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74% of Portuguese cutting back on daily spending

Inflation and rising interest rates to blame

A study by credit management services company Intrum has found that 74% of Portuguese are cutting back on spending, while 30% plan to use their savings to pay everyday bills given inflation and rising interest rates.

“Although 74% are looking to cut back on daily spending and 30% plan to use their savings to pay for day-to-day expenses and bills, these are only temporary solutions. Eventually, when their money runs out, consumers will stop paying some bills,” revealed Intrum’s European Consumer Payment Report 2023 – Portugal, cited by Lusa news agency.

To carry out this study, 20,000 people were surveyed in 20 countries (around 1,000 in each), with the target group being those aged 18 or over.

Around 16% of people said they now had less money to spend, after paying bills and essential goods, than the previous year.

The study found that 22% of consumers failed to pay at least one bill on time last year.

There was an increasing number of defaults among ‘generation X’ (born between 1965 and 1980) and millenials (born between 1981 and 1996).

Nearly three in 10 people said they would feel less guilty about ignoring a bill payment now than they did a few years ago.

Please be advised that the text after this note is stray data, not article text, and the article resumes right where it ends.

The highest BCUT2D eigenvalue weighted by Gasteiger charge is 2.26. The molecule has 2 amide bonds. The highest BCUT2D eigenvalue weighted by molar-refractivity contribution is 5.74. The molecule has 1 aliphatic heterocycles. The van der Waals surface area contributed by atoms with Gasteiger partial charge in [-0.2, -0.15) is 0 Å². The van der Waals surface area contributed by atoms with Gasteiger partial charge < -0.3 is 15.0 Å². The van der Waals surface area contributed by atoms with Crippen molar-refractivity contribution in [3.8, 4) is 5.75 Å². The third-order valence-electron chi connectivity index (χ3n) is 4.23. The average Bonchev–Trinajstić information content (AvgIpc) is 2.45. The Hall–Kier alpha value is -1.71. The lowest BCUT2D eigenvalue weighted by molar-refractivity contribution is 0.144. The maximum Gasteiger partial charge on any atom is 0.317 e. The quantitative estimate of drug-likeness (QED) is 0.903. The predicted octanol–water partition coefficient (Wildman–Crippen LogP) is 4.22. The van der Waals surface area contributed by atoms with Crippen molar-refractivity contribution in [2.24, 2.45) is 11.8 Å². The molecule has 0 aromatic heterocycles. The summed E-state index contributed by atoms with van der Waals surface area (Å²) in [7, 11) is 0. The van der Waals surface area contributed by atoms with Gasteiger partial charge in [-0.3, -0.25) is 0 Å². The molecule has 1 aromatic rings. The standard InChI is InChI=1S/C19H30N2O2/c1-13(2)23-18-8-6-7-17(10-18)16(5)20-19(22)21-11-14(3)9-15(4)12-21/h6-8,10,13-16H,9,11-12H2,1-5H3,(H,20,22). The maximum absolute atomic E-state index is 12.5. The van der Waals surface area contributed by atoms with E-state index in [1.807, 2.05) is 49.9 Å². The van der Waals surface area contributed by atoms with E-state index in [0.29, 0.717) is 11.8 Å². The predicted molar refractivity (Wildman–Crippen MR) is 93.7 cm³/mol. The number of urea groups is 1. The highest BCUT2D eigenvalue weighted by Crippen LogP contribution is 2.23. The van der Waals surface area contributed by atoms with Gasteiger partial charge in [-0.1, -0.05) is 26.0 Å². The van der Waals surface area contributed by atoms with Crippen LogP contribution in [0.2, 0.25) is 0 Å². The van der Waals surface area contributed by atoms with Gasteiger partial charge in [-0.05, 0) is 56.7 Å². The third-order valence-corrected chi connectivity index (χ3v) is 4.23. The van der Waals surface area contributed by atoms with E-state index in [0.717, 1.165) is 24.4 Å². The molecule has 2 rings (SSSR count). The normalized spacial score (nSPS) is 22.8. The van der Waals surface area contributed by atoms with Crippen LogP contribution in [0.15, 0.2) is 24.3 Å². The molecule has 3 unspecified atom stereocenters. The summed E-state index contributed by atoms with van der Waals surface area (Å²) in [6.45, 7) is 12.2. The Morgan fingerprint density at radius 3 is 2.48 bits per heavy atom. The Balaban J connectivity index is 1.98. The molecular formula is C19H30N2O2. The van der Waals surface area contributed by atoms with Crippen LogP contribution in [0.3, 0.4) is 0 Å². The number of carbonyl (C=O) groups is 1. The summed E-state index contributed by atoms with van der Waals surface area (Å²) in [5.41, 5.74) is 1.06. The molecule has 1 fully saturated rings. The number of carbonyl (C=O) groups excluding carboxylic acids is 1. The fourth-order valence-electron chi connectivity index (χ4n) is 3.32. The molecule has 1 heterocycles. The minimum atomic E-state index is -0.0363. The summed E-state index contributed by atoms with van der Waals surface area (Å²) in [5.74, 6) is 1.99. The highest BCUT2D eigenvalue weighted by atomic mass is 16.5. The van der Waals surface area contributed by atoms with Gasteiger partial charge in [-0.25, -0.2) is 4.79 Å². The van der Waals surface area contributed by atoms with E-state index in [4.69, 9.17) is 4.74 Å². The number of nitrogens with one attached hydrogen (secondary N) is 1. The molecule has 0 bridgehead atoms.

Meanwhile, more than 40% expect companies not to bother taking action against consumers who have overdue payments.

“As consumers’ real incomes stagnate or decline, a large proportion of consumers will have to make difficult choices about how they will cope over the next six months: 63% may cancel holiday spending and 72% say they may spend less at Christmas,” says the document.

In the last six months, one in four respondents borrowed money to pay bills and 12% may need additional credit to pay their daily expenses.

Less than 40% of Portuguese have savings equivalent to one month’s income or below, while one in five has no “cushion”.

The report also showed that 19% of people are unable to save for unexpected expenses, up from 18% in 2022 and 16% the previous year.

More than half (54%) of consumers believe that their financial situation will improve over the next 12 months and most expect inflation to continue over the next few years.

Fieldwork for the study took place between July 19 and September 1 this year.

Source: LUSA